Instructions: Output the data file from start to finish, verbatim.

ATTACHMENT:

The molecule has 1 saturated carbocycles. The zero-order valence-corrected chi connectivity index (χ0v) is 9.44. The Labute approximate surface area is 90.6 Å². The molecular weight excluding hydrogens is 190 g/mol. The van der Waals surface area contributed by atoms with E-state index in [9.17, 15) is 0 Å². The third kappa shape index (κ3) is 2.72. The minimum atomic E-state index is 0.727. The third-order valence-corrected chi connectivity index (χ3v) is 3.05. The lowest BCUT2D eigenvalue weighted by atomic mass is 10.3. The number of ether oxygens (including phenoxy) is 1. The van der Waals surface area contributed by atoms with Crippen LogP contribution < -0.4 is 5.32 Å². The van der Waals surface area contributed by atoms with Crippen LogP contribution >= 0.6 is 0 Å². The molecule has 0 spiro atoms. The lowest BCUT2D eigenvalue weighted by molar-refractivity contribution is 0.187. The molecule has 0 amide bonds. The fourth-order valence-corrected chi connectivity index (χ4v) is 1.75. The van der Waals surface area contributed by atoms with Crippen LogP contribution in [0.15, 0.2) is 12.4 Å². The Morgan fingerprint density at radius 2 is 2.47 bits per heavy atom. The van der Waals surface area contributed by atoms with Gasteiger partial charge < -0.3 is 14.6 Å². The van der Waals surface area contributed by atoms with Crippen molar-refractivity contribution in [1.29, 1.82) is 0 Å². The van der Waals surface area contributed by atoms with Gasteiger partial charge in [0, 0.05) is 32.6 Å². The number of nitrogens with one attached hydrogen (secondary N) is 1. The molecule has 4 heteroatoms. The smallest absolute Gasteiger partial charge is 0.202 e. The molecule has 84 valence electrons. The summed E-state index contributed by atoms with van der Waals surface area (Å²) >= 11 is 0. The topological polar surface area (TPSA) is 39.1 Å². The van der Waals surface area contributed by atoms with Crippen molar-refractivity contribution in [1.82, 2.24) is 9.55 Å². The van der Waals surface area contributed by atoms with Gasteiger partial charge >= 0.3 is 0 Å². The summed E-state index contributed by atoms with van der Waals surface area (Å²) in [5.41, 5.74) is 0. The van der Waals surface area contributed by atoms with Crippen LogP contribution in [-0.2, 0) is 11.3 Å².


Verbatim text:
The molecule has 1 saturated carbocycles. The zero-order valence-corrected chi connectivity index (χ0v) is 9.44. The Labute approximate surface area is 90.6 Å². The molecular weight excluding hydrogens is 190 g/mol. The van der Waals surface area contributed by atoms with E-state index in [9.17, 15) is 0 Å². The third kappa shape index (κ3) is 2.72. The minimum atomic E-state index is 0.727. The third-order valence-corrected chi connectivity index (χ3v) is 3.05. The lowest BCUT2D eigenvalue weighted by atomic mass is 10.3. The number of ether oxygens (including phenoxy) is 1. The van der Waals surface area contributed by atoms with Crippen LogP contribution < -0.4 is 5.32 Å². The van der Waals surface area contributed by atoms with Crippen LogP contribution >= 0.6 is 0 Å². The molecule has 0 spiro atoms. The lowest BCUT2D eigenvalue weighted by molar-refractivity contribution is 0.187. The molecule has 0 amide bonds. The fourth-order valence-corrected chi connectivity index (χ4v) is 1.75. The van der Waals surface area contributed by atoms with Crippen LogP contribution in [0.15, 0.2) is 12.4 Å². The Morgan fingerprint density at radius 2 is 2.47 bits per heavy atom. The van der Waals surface area contributed by atoms with Gasteiger partial charge < -0.3 is 14.6 Å². The van der Waals surface area contributed by atoms with Crippen molar-refractivity contribution in [1.29, 1.82) is 0 Å². The van der Waals surface area contributed by atoms with Gasteiger partial charge in [0, 0.05) is 32.6 Å². The number of nitrogens with one attached hydrogen (secondary N) is 1. The molecule has 4 heteroatoms. The smallest absolute Gasteiger partial charge is 0.202 e. The molecule has 84 valence electrons. The summed E-state index contributed by atoms with van der Waals surface area (Å²) >= 11 is 0. The topological polar surface area (TPSA) is 39.1 Å². The van der Waals surface area contributed by atoms with Crippen molar-refractivity contribution in [1.82, 2.24) is 9.55 Å². The van der Waals surface area contributed by atoms with Gasteiger partial charge >= 0.3 is 0 Å². The summed E-state index contributed by atoms with van der Waals surface area (Å²) in [5.41, 5.74) is 0. The van der Waals surface area contributed by atoms with Crippen LogP contribution in [-0.2, 0) is 11.3 Å².